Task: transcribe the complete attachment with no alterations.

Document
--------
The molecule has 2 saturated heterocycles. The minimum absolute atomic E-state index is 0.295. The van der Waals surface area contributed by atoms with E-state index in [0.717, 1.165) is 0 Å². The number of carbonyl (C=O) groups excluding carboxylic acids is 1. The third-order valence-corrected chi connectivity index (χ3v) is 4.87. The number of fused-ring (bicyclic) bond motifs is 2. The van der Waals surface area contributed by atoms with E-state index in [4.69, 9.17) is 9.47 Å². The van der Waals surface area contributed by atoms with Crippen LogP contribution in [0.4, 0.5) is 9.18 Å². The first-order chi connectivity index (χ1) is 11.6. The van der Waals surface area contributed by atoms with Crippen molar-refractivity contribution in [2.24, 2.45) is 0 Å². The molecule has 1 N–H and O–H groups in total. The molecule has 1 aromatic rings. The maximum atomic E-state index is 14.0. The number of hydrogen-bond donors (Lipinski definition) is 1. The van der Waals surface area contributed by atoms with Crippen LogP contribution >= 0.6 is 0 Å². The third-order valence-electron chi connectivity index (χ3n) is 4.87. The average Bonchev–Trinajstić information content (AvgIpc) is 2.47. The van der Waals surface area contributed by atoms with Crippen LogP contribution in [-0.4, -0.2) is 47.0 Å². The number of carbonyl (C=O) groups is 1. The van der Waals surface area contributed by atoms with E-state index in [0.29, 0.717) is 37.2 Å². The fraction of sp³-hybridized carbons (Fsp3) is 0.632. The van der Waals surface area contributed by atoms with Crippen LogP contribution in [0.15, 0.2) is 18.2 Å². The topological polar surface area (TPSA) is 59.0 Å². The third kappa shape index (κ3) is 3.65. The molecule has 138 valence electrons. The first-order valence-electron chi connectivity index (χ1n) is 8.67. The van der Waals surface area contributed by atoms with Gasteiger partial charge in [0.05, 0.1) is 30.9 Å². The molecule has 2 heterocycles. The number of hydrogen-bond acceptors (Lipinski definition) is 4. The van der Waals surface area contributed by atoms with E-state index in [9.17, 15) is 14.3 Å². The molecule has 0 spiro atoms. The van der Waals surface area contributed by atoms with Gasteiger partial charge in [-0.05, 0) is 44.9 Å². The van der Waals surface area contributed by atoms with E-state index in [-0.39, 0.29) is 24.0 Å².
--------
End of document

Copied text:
The molecule has 2 saturated heterocycles. The minimum absolute atomic E-state index is 0.295. The van der Waals surface area contributed by atoms with E-state index in [0.717, 1.165) is 0 Å². The number of carbonyl (C=O) groups excluding carboxylic acids is 1. The third-order valence-corrected chi connectivity index (χ3v) is 4.87. The number of fused-ring (bicyclic) bond motifs is 2. The van der Waals surface area contributed by atoms with E-state index in [4.69, 9.17) is 9.47 Å². The van der Waals surface area contributed by atoms with Crippen LogP contribution in [0.4, 0.5) is 9.18 Å². The first-order chi connectivity index (χ1) is 11.6. The van der Waals surface area contributed by atoms with Crippen molar-refractivity contribution in [2.24, 2.45) is 0 Å². The molecule has 1 N–H and O–H groups in total. The molecule has 1 aromatic rings. The maximum atomic E-state index is 14.0. The number of hydrogen-bond donors (Lipinski definition) is 1. The van der Waals surface area contributed by atoms with Crippen LogP contribution >= 0.6 is 0 Å². The third-order valence-electron chi connectivity index (χ3n) is 4.87. The average Bonchev–Trinajstić information content (AvgIpc) is 2.47. The van der Waals surface area contributed by atoms with Crippen LogP contribution in [-0.4, -0.2) is 47.0 Å². The number of carbonyl (C=O) groups is 1. The van der Waals surface area contributed by atoms with E-state index in [0.29, 0.717) is 37.2 Å². The fraction of sp³-hybridized carbons (Fsp3) is 0.632. The van der Waals surface area contributed by atoms with Crippen LogP contribution in [0.15, 0.2) is 18.2 Å². The topological polar surface area (TPSA) is 59.0 Å². The third kappa shape index (κ3) is 3.65. The molecule has 138 valence electrons. The first-order valence-electron chi connectivity index (χ1n) is 8.67. The van der Waals surface area contributed by atoms with Gasteiger partial charge in [0.05, 0.1) is 30.9 Å². The molecule has 2 heterocycles. The number of hydrogen-bond acceptors (Lipinski definition) is 4. The van der Waals surface area contributed by atoms with E-state index in [9.17, 15) is 14.3 Å². The molecule has 0 spiro atoms. The van der Waals surface area contributed by atoms with Gasteiger partial charge in [-0.05, 0) is 44.9 Å². The van der Waals surface area contributed by atoms with E-state index in [-0.39, 0.29) is 24.0 Å².